You said that "conservatives" think the "intent is justified"; I was replying to that and referring to these people. If you're now claiming that the majority of Republicans believe that an objection to certain electoral counts on January 6th is unjustified, that's great news; do you have a source for that?are you sure you want to generalize like this, considering the majority, even McConnell has said Biden won?
On the constitutional issue: we've talked about how choosing electors is a "local" election for each state, governed by state laws, executed by the state objective, and checked by the state's judiciary. These have all been involved in the 2020 election; anyone who questions the outcome of this process questions that this system of checks and balances is working; they're questioning that democracy is working.
On laws: a law can be unconstitutional, but the constitution can't be unlawful. If the Supreme Court had taken on a case on the election and ruled on the concerns of the Republicans filing that amicus brief, it wouldn't have ruled on whether the executive's actions were covered by state laws (the state courts have already done that); it would have ruled on whether these actions were constitutional or not. This means that at that level, we're talking about the constitutional right to vote.
I wrote, There is *nothing* the Republicans have shown about the 2020 election that compares., and you haven't contradicted that; I'd be happy to discuss any concern you deem important enough to be the subject of an electoral count objection; I've given an overview of the concerns filed in the amicus brief for the Texas case here.
Since you did not choose a concern, let me pick one:
Nevertheless, the non-legislative Wisconsin Elections Commission (“WEC”) and other local officials unconstitutionally created “hundreds of drop boxes to collect absentee ballots — including the use of unmanned drop boxes.” Texas Complaint, para. 107. The fact that the WEC deems ballot drop boxes “secure” does not make them secure or lawful according to the will of the Wisconsin Legislature, which requires ballots to be taken to a normal “office for absentee ballot purposes” (not a mere drop box) and with professional and “adequate staff” (not left unstaffed and unguarded).
They're not alleging any fraud concerning these drop boxes: for all we know, the absentee ballots dropped into these boxes and counted were cast by legitimate voters, and all of the ballots dropped into these boxes have been counted. The constitutional right to vote has not been infringed by putting these boxes up; on the contrary, it has made the vote more accessible to voters concerned for their health and who wanted to socially isolate while voting in a pandemic. (In California, the GOP insisted on placing their own unlawful drop boxes!)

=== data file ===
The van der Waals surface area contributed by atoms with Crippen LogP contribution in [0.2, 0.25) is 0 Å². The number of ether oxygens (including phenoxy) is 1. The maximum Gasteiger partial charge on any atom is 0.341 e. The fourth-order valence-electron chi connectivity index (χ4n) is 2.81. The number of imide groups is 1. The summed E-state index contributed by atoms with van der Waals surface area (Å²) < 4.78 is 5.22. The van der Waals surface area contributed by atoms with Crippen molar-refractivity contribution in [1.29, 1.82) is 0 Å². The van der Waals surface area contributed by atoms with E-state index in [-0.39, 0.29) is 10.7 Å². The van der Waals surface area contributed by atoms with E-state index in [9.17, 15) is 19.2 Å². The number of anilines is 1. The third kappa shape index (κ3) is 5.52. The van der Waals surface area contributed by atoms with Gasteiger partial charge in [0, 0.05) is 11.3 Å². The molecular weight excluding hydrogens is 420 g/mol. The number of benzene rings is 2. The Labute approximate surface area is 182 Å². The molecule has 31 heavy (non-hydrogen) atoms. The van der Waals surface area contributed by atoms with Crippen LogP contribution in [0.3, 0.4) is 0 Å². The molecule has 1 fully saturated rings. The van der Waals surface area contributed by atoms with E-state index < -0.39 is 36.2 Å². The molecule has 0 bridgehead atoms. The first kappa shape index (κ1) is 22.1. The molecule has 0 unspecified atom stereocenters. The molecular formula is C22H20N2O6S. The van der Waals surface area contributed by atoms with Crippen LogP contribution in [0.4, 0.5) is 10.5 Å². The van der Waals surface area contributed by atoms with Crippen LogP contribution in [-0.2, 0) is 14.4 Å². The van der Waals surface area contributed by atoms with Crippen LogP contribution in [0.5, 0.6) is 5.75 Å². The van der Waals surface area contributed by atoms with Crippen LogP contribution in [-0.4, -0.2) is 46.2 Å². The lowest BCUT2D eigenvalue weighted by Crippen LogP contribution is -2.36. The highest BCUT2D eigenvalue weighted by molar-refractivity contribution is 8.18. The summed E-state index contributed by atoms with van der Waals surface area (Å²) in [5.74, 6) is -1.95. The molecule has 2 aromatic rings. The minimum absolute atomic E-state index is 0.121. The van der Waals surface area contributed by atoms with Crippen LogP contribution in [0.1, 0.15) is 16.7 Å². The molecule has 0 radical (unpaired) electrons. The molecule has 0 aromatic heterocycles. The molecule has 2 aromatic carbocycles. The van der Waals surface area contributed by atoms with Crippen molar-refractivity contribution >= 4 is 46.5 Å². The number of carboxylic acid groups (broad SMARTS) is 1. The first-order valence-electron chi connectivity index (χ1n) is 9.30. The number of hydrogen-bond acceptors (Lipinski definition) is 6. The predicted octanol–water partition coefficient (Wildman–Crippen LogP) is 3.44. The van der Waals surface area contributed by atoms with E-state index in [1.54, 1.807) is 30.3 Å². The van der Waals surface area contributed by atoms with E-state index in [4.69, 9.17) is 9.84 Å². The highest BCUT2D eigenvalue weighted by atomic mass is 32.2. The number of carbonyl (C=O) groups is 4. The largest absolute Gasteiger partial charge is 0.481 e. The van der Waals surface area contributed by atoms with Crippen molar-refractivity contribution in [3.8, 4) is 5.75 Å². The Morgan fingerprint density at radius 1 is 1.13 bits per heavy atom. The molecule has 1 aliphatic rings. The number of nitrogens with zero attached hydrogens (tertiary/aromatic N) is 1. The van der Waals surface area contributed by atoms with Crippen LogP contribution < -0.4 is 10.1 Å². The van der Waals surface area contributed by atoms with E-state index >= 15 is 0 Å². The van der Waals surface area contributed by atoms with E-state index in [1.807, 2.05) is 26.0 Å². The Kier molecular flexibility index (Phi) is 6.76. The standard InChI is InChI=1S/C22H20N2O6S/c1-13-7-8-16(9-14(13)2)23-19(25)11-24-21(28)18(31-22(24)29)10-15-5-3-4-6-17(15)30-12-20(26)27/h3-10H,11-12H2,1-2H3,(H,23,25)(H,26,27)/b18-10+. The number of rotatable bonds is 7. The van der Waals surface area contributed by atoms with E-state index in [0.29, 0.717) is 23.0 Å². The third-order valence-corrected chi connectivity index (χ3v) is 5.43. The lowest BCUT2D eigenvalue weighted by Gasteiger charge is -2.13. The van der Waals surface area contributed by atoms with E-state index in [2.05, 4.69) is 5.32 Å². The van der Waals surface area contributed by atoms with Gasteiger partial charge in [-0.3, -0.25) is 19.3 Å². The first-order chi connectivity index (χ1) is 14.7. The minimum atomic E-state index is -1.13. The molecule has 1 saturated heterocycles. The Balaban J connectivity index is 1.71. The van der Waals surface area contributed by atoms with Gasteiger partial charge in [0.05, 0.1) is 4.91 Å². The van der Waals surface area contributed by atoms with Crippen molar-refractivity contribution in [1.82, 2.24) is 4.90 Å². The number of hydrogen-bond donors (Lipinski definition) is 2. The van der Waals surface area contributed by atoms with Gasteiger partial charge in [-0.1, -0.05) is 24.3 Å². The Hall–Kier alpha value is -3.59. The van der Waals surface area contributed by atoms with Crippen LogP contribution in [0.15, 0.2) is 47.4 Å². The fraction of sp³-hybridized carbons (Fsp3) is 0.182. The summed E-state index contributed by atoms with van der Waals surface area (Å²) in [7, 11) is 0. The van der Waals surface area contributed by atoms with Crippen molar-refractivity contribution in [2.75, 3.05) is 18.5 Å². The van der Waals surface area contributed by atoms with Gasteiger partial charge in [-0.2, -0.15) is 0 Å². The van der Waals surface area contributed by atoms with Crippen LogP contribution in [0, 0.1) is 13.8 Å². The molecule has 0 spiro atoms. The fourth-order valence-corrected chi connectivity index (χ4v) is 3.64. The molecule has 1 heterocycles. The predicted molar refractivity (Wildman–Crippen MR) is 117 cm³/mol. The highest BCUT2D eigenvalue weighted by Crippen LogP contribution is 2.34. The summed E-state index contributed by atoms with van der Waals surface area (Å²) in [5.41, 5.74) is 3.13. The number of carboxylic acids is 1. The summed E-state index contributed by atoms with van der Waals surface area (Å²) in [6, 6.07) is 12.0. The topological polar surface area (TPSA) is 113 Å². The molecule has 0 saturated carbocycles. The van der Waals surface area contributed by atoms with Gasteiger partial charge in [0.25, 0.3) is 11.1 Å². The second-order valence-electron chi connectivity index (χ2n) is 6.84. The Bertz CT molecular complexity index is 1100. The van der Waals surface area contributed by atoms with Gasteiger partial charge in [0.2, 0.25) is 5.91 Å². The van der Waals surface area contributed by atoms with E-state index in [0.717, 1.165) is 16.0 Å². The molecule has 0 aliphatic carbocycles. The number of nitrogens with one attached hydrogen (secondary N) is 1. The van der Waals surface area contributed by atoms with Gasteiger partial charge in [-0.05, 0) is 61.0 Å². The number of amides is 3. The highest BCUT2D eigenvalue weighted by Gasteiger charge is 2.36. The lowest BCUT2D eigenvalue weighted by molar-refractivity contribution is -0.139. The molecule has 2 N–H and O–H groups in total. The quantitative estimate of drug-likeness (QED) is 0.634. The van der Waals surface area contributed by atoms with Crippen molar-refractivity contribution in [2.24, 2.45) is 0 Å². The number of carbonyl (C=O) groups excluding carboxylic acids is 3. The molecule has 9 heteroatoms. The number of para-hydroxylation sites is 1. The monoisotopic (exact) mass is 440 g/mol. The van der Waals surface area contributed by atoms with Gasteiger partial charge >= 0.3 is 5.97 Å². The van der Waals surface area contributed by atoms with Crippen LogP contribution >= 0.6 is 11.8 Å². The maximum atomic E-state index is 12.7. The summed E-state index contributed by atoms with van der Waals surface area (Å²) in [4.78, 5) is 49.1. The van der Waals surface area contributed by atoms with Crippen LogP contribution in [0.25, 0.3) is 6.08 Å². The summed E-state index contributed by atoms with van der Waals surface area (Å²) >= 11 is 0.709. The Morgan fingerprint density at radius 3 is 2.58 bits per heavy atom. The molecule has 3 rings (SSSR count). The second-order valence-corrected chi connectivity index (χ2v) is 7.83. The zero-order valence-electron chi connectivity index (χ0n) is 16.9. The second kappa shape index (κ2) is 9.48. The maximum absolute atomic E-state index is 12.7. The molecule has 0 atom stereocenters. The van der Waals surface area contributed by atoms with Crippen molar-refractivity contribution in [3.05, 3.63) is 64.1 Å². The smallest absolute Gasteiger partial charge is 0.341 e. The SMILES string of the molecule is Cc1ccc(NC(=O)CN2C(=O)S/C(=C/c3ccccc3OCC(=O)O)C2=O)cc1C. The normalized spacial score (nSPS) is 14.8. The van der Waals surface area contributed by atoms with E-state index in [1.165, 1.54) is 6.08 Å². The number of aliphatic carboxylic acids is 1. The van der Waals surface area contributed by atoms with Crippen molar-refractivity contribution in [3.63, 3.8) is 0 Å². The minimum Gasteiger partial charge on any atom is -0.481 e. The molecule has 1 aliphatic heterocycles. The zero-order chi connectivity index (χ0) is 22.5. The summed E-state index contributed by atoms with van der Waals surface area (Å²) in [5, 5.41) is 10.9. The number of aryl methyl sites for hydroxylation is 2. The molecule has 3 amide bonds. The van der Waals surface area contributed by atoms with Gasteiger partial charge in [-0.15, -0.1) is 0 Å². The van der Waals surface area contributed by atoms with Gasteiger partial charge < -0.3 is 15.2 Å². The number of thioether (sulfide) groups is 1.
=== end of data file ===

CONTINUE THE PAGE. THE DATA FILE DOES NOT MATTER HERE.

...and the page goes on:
Objecting to the use of drop boxes is "rules lawyering", as if playing a game, losing sight of the important (constitutional) issues: the important standard is to enable a free and fair election; that's the standard the Supreme Court would have applied. There is no concern being brought that these drop boxes have made the election less democratic.
Contrast that with the 2005 objection over the Ohio election: it was proven that precincts were under-equipped with voting machines, erecting an obstacle to voting in the form of a multi-hour wait for a group of precincts; and this obstacle applied more to poor and black voters than to others. This made the election in Ohio unequal and unfair. It violated a core democratic standard, even if the practice might have technically been lawful.
Based on the facts and arguments I have seen so far, none of the "funky issues" rise to the level of constitutional concerns. Based on the court cases that have been brought, these " election integrity issues" *have* been examined, and anyone who still claims that the *should* be examined is denying that the democratic system of checks and balances is working; they're attacking this democracy. There is no rational reason to not "feel confident in the election and post-election process" other than throw doubt on core democratic institutions. The people who are stoking these irrational fears are irresponsible or undemocratic.I'm glad Biden won but there were funky issues in a few states (as Barr said. Though, as Barr also said... not enough funky issues to change the election results.). I doubt any alleged suppression of the black vote in prior years was enough to change election results, but still most people would agree that any election integrity issues should be examined so people - of ANY color- feel confident in the election and post-election process.